More than 90 percent of the attendees at an Aug. 19 forum about estate planning admitted they didn’t have an active will in place. But when asked at the end of the session whether they believe wills are needed even when family members are aware of their post-mortem wishes, nearly all the attendees said yes.
Money Matters BVI and the BVI Financial Services Commission hosted the forum at the BVI International Arbitration Centre to address common misconceptions and explain the laws governing wills and other aspects of estate planning.
The forum included legal experts from O’Neal Webster, Sabals Law, Samuels Richardson & Co., Harbours Chambers BVI, Maximea & Co. Law Chambers, David A. Penn & Co. Inc., and Grace Chambers.
Importance of a will
Though anyone over the age of 21 can create a valid will in the Virgin Islands, panellists said many people tend to avoid the subject. But host Rhonda Hodge-Smith, BVIFSC coordinator of financial literacy, encouraged eligible adults to “plan for what is difficult while it is easy,” in the words of Chinese philosopher Sun Tzu.
The attorneys explained that writing a will can ease distress for the people who are left behind. A will can be fairly simple, but at bare minimum it requires the signatures of two official witnesses who don’t stand to benefit from the will, according to panellists. Even if one witness dies before the will-writer, the document stands.
However, there are certain circumstances in which a will can become invalid. Exclamations arose from the audience at one fact: If someone marries in the VI, their will automatically becomes invalid.
Though a person isn’t required to include a spouse or anyone else as a beneficiary of their will, they do have to make those wishes clear in writing, the panellists said.
Having a written will can help resolve all sorts of disputes, particularly among estranged relatives or when one child stands to receive a greater benefit than another.
Panellists said one of the most important designees in a will is the executor, who is appointed to make sure the terms of the document are carried out.
These terms may include specifications for how a person wishes to be laid to rest, how their debts should be settled, who would take care of their children, and how their assets should be divided.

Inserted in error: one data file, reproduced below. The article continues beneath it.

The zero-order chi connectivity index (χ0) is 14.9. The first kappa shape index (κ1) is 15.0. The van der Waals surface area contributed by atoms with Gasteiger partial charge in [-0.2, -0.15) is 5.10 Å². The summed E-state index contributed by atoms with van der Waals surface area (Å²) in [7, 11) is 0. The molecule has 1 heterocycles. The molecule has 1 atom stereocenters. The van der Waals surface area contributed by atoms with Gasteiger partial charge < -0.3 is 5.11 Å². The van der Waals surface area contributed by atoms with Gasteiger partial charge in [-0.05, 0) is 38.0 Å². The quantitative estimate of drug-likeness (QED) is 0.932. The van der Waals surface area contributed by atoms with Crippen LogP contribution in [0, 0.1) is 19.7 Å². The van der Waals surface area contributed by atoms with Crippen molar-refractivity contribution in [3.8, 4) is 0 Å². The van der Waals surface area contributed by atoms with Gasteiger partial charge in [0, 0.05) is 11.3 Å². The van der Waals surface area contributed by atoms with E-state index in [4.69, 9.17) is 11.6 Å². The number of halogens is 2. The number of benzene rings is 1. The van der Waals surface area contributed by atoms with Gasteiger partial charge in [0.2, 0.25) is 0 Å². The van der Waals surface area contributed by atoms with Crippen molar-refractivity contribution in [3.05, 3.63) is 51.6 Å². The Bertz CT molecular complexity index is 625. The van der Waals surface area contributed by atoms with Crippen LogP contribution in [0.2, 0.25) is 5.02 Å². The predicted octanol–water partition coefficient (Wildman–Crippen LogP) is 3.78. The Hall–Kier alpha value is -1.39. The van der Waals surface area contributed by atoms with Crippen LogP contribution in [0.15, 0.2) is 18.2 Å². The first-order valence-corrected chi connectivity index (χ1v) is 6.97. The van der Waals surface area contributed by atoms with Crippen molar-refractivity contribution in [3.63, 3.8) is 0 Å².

The executor may receive some benefits from taking on the work of carrying out the deceased’s wishes — in fact, attorney Michael Maduro recommended adding incentives to ensure the will is executed in a timely manner — but he or she is not allowed to keep money or land for themselves that isn’t specifically gifted to them.
The experts noted that the position of executor is entirely voluntary, and said consideration should be given to who is best suited to the sometimes “thankless” task.
For larger estates, multiple executors can be named.
The attorneys said that having a trusted executor can make navigating difficult times much easier for loved ones.
Queen’s Counsel Lewis Hunte, founding partner of the firm Hunte & Co Law Chambers and a former attorney general, noted that in the absence of clear instructions, most of an estate can end up going to lawyers on all sides. As with the proverb he quoted, when two dogs fight over a bone, the third walks away with it.
“Sometimes, those who stand to benefit from our earthly possessions that we leave behind and facetiously call ‘our estate’ refuse to share it fairly,” Mr. Hunte said. “They often wage battles that are far more costly and more deadly than you could ever imagine.”
He added that the best way to avoid protracted legal battles is to write a will.
Except for notifying potential executors, a person can and likely should keep the contents of a will private until after their death to avoid conflicts, the experts said.
Even if a document is filed with the Civil Registry and Passport Office, no one else has the right to see it without permission. Mr. Maduro said having a will on file can help ensure it isn’t lost in the event of a house fire, hurricane, or other disaster. Currently, there isn’t any law in the VI that allows a beneficiary to immediately see the entirety of the will even after a person’s death.
There are plenty of “what ifs” that arise when considering estate planning, the panellists said. However, they added, having a plan in place can offer peace of mind.